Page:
Personnel e.bulletin – December 2016

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HR Lessons From Real Life – Tactical Answers for Situations You May Face, Part 2

Prepared for the PHCC Educational Foundation by TPO, Inc.

Whatever the makeup of your company, your employees will present complex human resources issues. Here are a few examples of how to address them effectively.  For previous examples, see the PHCC Educational Foundation Personnel e.bulletin from May 2016.

Examples of Situations You May Face

Here are three more examples of personnel situations you may face at your company:

1. Employees routinely arrive later or leave earlier than prescribed by their designated hours.

2. An employee is moonlighting – or working a second job – and it interferes with his or her work for your company.

3. There is inappropriate favoritism between employees, i.e. a dispatcher consistently sends one technician out on the best jobs.

You can use the following steps, with slight modifications depending on the problem, for each of those situations.

Step 1: Set Clear Expectations That Reflect Your Company Culture

Set clear company policies that you will later communicate to your employees. This involves creating straightforward rules. Are defined start and stop times important to your business? Establish employees’ schedules and your expectation that they will arrive and leave no earlier or later than the start and end of their prescribed hours.

Moonlighting can affect employee performance and interfere with your business – especially if company owned equipment or materials are being used for this side work. Establish a moonlighting policy to address concerns that an employee’s performance could be affected by working another job; the employee may not meet the demands of his or her work schedule because of the other job; the employee may spend time at your company working on tasks for the other job; and the other job may represent a conflict of interest if it’s for a competitor. Make clear that misuse of company equipment and materials will result in disciplinary actions.

When establishing a moonlighting policy, don’t forbid working a second job completely because that would be difficult to enforce and could cause you to lose valuable employees who need to work more than one job. Focus on noninterference with your business and employee performance. Make clear that the position at your company is the employee’s primary job, so other jobs shouldn’t affect performance or adherence to the work schedule. Also include in your conflicts of interest statement a requirement for your approval of any second job.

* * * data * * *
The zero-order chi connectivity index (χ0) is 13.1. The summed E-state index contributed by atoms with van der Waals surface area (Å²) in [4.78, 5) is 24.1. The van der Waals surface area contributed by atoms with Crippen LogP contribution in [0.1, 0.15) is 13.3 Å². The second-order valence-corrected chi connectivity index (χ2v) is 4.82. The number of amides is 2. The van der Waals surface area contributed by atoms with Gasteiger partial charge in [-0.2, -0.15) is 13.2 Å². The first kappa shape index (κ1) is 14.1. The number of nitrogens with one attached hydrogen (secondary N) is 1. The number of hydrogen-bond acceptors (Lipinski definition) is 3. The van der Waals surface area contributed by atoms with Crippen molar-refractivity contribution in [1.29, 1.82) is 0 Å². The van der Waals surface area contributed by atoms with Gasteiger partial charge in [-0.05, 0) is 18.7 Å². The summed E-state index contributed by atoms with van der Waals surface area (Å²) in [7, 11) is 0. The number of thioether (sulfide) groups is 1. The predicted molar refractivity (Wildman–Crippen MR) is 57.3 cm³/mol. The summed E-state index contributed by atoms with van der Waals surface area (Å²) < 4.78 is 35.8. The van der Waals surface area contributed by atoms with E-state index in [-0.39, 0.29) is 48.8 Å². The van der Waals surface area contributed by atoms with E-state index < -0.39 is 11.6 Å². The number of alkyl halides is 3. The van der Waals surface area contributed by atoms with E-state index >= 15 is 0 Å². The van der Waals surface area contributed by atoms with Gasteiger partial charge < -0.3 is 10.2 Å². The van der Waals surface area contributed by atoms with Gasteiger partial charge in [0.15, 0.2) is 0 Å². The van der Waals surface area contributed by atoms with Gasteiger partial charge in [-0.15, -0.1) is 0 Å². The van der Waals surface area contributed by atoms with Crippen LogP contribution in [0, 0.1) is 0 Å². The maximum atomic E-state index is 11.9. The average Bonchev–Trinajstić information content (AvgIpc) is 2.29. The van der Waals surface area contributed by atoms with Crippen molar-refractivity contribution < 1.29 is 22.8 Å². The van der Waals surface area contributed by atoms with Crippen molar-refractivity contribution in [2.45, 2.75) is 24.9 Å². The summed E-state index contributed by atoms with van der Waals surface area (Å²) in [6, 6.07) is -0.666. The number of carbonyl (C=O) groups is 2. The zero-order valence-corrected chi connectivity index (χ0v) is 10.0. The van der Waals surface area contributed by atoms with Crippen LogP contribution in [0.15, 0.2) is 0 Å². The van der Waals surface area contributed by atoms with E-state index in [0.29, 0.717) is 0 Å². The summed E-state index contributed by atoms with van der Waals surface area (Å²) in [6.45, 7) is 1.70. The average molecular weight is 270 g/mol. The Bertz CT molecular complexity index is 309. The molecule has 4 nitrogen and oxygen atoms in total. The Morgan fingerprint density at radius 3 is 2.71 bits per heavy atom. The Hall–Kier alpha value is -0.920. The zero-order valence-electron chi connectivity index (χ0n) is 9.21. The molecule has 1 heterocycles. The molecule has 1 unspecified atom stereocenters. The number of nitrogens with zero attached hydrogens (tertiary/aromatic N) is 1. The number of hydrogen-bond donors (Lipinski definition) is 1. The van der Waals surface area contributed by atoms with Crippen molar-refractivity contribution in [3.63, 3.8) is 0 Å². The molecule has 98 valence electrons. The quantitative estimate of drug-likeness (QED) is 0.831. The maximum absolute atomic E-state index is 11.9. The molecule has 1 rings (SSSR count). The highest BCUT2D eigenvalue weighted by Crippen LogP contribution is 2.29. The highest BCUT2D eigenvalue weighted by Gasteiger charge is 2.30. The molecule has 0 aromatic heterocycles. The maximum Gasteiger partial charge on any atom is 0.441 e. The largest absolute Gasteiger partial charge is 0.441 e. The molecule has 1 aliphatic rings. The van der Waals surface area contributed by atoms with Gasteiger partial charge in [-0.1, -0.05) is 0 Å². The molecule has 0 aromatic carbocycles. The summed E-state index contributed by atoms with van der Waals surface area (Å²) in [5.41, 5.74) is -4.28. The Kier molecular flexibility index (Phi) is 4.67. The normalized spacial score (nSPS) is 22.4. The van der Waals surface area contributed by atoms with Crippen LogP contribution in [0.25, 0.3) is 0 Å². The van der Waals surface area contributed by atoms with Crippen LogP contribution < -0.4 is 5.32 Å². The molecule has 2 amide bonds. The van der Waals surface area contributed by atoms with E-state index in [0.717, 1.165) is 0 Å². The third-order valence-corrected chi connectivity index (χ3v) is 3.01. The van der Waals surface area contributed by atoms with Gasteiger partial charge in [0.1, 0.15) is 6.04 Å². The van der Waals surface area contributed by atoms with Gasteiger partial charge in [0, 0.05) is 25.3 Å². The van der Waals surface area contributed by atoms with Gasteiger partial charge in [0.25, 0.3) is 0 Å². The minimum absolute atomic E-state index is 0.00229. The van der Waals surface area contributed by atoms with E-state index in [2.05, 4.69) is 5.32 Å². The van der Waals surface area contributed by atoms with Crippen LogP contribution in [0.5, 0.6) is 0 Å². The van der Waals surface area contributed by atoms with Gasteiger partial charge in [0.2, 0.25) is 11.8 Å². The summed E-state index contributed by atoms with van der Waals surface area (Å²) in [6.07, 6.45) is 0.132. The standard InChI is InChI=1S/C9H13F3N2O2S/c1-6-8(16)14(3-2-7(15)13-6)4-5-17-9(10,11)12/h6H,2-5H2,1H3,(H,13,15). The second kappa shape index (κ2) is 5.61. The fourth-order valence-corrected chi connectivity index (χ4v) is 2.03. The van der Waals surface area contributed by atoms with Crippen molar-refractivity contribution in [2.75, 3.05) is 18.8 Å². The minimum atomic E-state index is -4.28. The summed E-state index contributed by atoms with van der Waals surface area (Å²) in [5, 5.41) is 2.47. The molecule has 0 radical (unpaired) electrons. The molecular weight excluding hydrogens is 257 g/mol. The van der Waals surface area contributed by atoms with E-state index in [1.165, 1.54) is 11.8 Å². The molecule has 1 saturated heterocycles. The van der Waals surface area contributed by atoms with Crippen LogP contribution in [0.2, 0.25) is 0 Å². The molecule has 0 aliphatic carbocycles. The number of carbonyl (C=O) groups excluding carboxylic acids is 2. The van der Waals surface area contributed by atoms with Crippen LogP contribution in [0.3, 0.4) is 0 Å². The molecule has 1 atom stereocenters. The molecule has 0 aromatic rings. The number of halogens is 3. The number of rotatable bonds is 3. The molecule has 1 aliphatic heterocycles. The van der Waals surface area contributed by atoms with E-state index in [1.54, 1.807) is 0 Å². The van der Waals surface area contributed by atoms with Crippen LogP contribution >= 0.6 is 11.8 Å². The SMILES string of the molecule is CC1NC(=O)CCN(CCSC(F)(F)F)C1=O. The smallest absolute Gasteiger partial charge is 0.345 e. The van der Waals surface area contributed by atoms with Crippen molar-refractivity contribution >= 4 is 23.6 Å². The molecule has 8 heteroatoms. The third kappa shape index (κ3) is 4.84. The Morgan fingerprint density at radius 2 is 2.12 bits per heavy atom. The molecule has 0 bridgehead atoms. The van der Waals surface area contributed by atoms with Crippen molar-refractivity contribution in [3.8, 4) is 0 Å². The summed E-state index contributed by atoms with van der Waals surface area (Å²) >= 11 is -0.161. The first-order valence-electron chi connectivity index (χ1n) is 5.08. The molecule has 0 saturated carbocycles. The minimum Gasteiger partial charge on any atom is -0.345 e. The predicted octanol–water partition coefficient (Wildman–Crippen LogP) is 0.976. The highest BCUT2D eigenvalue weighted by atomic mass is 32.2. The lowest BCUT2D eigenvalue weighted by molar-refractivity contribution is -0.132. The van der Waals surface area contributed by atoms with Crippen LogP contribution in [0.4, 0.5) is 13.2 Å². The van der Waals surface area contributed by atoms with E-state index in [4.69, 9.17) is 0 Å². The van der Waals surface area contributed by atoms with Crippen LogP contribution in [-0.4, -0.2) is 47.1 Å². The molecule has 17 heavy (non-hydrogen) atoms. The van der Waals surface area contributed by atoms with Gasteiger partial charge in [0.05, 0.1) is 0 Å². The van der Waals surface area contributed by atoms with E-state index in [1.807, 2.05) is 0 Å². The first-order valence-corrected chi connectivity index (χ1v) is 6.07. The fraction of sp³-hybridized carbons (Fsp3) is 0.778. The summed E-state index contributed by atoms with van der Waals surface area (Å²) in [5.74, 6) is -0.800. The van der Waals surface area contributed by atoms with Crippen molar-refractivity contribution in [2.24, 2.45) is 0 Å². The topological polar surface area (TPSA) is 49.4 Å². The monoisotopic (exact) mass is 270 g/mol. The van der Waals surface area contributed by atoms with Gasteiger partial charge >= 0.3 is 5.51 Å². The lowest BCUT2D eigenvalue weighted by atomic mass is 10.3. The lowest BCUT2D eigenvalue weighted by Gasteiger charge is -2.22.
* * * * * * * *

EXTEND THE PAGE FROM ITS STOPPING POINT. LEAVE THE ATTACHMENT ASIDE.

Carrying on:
With rules for start and end times and moonlighting, for example, you can point to written standards if an employee is violating them. On the other hand, you might not have an established standard for a specific situation like dispatcher-tech favoritism. That’s why it’s important when you set expectations that you also establish your company’s culture.

Your culture will depend on the principles you want your company to stand for. You can emphasize fairness and ethical treatment of both customers and fellow employees. That way, you can create an environment that discourages favoritism and, if an employee acts unfairly or unethically, you can point to that culture in bringing up the behavior and determining consequences.

Step 2: Communicate Expectations from the Beginning

When you onboard employees, share your expectations. Explain all the company’s rules such as start and end times and the moonlighting policy so that employees know and can follow them, and you can point to them if employees violate them. You should also start emphasizing your company’s culture from the beginning. Make clear to employees that if they ever have questions about any of your policies that they can come to you.

Step 3: Observe

Once the rules and culture are established, you should monitor their implementation, the first step to reinforcing your policies. Keep track of whether employees are arriving on time and leaving at the end of their scheduled day through both observation and their time sheets. Take note if your employees show signs of moonlighting – for example, they arrive late or leave early, they are consistently unable to work overtime, and their performance suffers. And finally, keep track of which jobs employees are routinely taking and document any complaints indicating favoritism.